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Abstract: TH-PO1035

Biopsy Proven Diagnosis of CKD in Sub-Saharan Africa: An H3 Africa Cohort Study

Session Information

Category: Glomerular Diseases

  • 1203 Glomerular Diseases: Clinical, Outcomes, and Trials

Authors

  • Mamven, Manmak, The University of Arizona, Tucson, Arizona, United States
  • Ilori, Titilayo O., The University of Arizona, Tucson, Arizona, United States
  • Okoye, Ogochukwu Chinedum, Delta State University Teaching Hospital, Oghara, Nigeria
  • Parekh, Rulan S., The Hospital For Sick Children, Toronto, Ontario, Canada
  • Hodgin, Jeffrey B., The University of Michigan, Ann Arbor, Michigan, United States
  • Gbadegesin, Rasheed A., Duke University Medical Center, Durham, North Carolina, United States
  • Kumar, Shikhar, The University of Arizona, Tucson, Arizona, United States
  • Ojo, Akinlolu O., The University of Arizona, Tucson, Arizona, United States
  • Adu, Dwomoa, University of Ghana, Accra, Ghana

Group or Team Name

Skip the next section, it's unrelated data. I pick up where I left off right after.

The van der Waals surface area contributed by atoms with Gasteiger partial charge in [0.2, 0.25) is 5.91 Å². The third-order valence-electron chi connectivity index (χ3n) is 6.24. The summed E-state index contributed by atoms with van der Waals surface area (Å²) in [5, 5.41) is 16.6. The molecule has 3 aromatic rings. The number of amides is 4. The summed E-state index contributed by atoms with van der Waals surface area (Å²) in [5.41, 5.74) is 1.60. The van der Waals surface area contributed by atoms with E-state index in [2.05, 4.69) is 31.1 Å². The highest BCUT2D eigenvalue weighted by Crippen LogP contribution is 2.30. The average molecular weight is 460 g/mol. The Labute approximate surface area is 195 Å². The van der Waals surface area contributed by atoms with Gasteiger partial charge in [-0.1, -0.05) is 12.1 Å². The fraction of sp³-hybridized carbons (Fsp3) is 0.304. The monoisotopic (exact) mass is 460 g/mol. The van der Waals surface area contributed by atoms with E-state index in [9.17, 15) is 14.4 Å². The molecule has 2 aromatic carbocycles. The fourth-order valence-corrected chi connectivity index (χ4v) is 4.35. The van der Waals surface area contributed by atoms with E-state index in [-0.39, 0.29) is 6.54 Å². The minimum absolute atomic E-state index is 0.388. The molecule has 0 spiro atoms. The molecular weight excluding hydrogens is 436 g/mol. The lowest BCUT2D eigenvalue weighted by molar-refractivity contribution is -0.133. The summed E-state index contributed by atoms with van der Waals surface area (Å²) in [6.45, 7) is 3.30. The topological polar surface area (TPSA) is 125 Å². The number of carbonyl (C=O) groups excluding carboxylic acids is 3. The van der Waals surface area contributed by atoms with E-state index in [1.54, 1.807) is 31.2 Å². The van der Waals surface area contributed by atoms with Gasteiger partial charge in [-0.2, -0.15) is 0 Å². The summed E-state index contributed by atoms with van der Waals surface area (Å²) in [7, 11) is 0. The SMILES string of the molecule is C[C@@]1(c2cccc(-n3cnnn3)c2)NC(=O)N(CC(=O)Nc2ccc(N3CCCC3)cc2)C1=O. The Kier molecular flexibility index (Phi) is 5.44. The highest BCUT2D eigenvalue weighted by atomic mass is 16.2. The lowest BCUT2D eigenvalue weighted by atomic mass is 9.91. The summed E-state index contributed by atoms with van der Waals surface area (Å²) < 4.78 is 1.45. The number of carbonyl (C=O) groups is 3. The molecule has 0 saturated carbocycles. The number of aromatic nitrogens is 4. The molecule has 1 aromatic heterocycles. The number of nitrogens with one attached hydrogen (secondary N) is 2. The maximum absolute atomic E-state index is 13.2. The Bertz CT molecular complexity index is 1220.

• H3 Africa Kidney Disease Research Network
Background

Chronic kidney disease is increasingly prevalent in Sub-Saharan Africa (SSA) and a major factor leading to increased morbidity and mortality. Treatment of CKD, specifically glomerulonephritis (GN) is paramount to reducing CKD progression, morbidity and mortality, however, little is known about the types and incidence of primary glomerulonephritis (GN) nor is pathological diagnosis feasible throughout SSA.

Methods

Among 500 native kidney biopsies performed so far at 10 centers across Africa, we assessed patterns and types of glomerular disease in participants with eGFR greater than 15mls/minute enrolled in the H3 Africa Kidney Disease network cohort study from 2017-2019. Biopsies were performed with real time ultrasound guidance and samples were shipped for processing and evaluation of light, immunofluorescence and electron microscopy by 2 US pathologists. We present preliminary results on demographic, clinical and biopsy data obtained.

Results

Demographics and baseline characteristics: The mean age was 30.68 ± 13.12 years, there were 231 males(50.4%), 357 (77.95%) patients were Nigerians, 99 (21.62%) and were Ghanaians. The mean eGFR was 66.27 ± 37.20. 10 (9.17%) had high blood pressure, 11 (2.43%) had diabetes, 6 (1.32%) were hepatitis B positive and 1 (0.22%) was positive to hepatitis C.

Conclusion

FSGS, membranous nephropathy and minimal change disease were the most frequent primary glomerulonephritis among adults in our region. Lupus Nephritis is a common secondary GN in Sub Saharan Africa.

Types and patterns of biopsy-proven Glomerulonephritis

Funding

  • NIDDK Support